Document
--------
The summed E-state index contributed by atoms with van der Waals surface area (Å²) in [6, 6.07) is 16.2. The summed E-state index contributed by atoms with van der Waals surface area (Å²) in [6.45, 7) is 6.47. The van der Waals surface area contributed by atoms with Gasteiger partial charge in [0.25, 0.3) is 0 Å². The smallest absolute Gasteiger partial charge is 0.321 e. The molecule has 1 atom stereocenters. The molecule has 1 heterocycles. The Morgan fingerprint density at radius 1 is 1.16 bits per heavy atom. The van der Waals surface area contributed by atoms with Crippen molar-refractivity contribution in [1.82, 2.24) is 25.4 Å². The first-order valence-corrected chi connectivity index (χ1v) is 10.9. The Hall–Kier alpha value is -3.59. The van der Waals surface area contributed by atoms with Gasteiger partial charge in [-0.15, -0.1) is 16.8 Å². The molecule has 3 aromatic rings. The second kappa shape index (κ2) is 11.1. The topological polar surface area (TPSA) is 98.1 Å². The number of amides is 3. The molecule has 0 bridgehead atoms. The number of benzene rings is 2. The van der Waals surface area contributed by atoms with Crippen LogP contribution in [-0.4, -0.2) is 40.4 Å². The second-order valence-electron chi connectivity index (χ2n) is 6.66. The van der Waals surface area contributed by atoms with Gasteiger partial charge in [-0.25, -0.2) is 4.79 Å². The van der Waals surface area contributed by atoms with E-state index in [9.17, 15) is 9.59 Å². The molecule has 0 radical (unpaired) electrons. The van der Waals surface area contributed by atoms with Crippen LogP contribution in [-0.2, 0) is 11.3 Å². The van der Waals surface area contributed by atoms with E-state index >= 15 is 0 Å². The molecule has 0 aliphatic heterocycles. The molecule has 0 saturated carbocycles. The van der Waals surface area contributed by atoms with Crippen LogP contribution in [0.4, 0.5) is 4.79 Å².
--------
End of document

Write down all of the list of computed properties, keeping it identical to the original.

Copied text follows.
The summed E-state index contributed by atoms with van der Waals surface area (Å²) in [6, 6.07) is 16.2. The summed E-state index contributed by atoms with van der Waals surface area (Å²) in [6.45, 7) is 6.47. The van der Waals surface area contributed by atoms with Gasteiger partial charge in [0.25, 0.3) is 0 Å². The smallest absolute Gasteiger partial charge is 0.321 e. The molecule has 1 atom stereocenters. The molecule has 1 heterocycles. The Morgan fingerprint density at radius 1 is 1.16 bits per heavy atom. The van der Waals surface area contributed by atoms with Crippen molar-refractivity contribution in [1.82, 2.24) is 25.4 Å². The first-order valence-corrected chi connectivity index (χ1v) is 10.9. The Hall–Kier alpha value is -3.59. The van der Waals surface area contributed by atoms with Gasteiger partial charge in [-0.15, -0.1) is 16.8 Å². The molecule has 3 aromatic rings. The second kappa shape index (κ2) is 11.1. The topological polar surface area (TPSA) is 98.1 Å². The number of amides is 3. The molecule has 0 bridgehead atoms. The number of benzene rings is 2. The van der Waals surface area contributed by atoms with Crippen LogP contribution in [-0.4, -0.2) is 40.4 Å². The second-order valence-electron chi connectivity index (χ2n) is 6.66. The van der Waals surface area contributed by atoms with Gasteiger partial charge in [-0.25, -0.2) is 4.79 Å². The van der Waals surface area contributed by atoms with E-state index in [9.17, 15) is 9.59 Å². The molecule has 0 radical (unpaired) electrons. The van der Waals surface area contributed by atoms with Crippen LogP contribution in [-0.2, 0) is 11.3 Å². The van der Waals surface area contributed by atoms with E-state index >= 15 is 0 Å². The molecule has 0 aliphatic heterocycles. The molecule has 0 saturated carbocycles. The van der Waals surface area contributed by atoms with Crippen LogP contribution in [0.4, 0.5) is 4.79 Å².